Archaeogaming discusses the archaeology in and of games. In this guest post by David AJ Murrieta Flores, Heaven’s Vault is looked at as an example for the question about to whom history belongs.
Archaeogaming is the study in and of games. Detroit Become Human serves as a prime example of affective story telling for the purpose of engagement and discussion by a wider public on the issues of civil rights and technology. Archaeologists can use Detroit Become Human as an example for successful public outreach via digital games.
Mountains of Madness is a tabletop game which never mentions archaeology. Some players have suggested that the main characters are archaeologists due to linguistic and cultural tones. Archaeogaming, the study in and of games, looks at this board game to critically analyze perceptions of archaeology in gaming.
The Game Theorists is a YouTube channel which analyzes digital games. In their videos, there are many tools which archaeogamers can (and should) use for their studies. By adding to the list and making these elements known, the archaeogaming community can think of these methods and new ones as a communal effort to improve archaeological methods in digital games.
Horizon Zero Dawn explores themes in the placement of ruins and artifacts for the digital game world. Archaeogaming is the archaeology in and of games and the way that Horizon Zero Dawn explores the archaeological theory behind analysis of artifact.
The definition of archaeogaming needs to expand and encompass tabletop (or analogue) gaming and games. The archaeology in and of tabletop gaming provides an insight into the culture of the historic period but also our own. Historical games found in archaeological excavations and in historical documentation should be encompassed in the definition of archaeogaming since gaming is much more than digital games.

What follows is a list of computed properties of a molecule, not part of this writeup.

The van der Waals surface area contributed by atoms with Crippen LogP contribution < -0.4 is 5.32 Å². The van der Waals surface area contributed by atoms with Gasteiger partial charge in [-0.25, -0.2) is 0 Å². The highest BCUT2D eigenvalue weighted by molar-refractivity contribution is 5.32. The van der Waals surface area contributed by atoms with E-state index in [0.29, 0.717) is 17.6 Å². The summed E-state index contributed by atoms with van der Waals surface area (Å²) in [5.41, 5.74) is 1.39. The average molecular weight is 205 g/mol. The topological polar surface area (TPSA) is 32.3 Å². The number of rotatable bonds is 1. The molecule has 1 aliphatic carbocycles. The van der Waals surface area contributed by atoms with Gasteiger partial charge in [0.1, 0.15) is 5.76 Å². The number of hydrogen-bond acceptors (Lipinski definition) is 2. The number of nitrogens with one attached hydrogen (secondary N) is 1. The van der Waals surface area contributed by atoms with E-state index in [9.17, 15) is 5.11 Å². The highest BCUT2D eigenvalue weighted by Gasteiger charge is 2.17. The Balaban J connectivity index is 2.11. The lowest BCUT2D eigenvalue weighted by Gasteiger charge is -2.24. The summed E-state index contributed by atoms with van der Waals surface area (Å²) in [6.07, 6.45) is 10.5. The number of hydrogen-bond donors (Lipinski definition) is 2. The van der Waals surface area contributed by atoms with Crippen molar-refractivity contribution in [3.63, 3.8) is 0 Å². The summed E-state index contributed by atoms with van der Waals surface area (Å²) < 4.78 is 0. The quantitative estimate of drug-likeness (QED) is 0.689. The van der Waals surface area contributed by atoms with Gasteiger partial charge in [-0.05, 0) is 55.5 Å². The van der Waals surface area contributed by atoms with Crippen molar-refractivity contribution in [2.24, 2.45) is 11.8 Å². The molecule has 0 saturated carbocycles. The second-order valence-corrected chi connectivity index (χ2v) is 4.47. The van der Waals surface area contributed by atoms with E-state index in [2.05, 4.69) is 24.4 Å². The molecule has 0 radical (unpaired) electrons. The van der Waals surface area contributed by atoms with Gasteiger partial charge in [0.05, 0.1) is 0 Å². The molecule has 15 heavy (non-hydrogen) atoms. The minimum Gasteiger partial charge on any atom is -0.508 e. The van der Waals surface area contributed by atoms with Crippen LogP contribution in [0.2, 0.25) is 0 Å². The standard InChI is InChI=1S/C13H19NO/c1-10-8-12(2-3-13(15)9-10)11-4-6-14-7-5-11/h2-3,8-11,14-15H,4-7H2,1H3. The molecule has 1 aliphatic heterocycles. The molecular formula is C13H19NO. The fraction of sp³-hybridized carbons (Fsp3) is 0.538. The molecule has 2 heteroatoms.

This special guest post by Franki Webb explores the archaeogaming of Dragon Age Inquisition and Dragon Age Origins. The archaeology in and of Dragon Age by Bioware.
An Introduction to the Archaeology in (and of) Horizon Zero Dawn by Guerrilla Games (2017), on the PlayStation 4. Discussing the archaeogaming aspects in Horizon Zero Dawn as the first of a series of posts exploring the subject of the archaeology in and of Horizon Zero Dawn.
E3 occurred this week and new games, new installments to old franchises, and exciting news for archaeology in and of digital games. Exploring the new archaeogaming potential from the announcements and trailers for E3 entertainment expo.
Discussing upcoming changes to the blog and what to expect for the near future.
On March 22, 2019, I announced that I would be stepping away from this blog and from the archaeogaming Twitter account in order to finish my archaeology PhD at the […]
Presented at TAG Syracuse Session 006, May 4, 2019. Below is the text-as-presented. Click HERE for the MP3 audio, which I pre-recorded (should you want to listen). My sincere thanks go […]
Dr. Stéphanie-Anne Ruatta is an ancient historian and expert in Classical languages who works full-time for Ubisoft: Québec, that rare career path in which some historians and archaeologists see themselves […]
Let’s get this out of the way first: Heaven’s Vault (inkle Studios, 16 April 2019, on Steam and PS4) is the best archaeological game I’ve ever played. It is also the best […]
NOTE: The following “review” was done as a 2019 April Fools joke. A real review will be forthcoming once the embargo lifts on April 16. Heaven’s Vault (inkle studios) will […]
Heaven’s Vault is a new, archaeological digital game (available Spring 2019 from inkle Studios) that breaks many boundaries in how archaeology and archaeologists have been portrayed. In the game, players: …uncover […]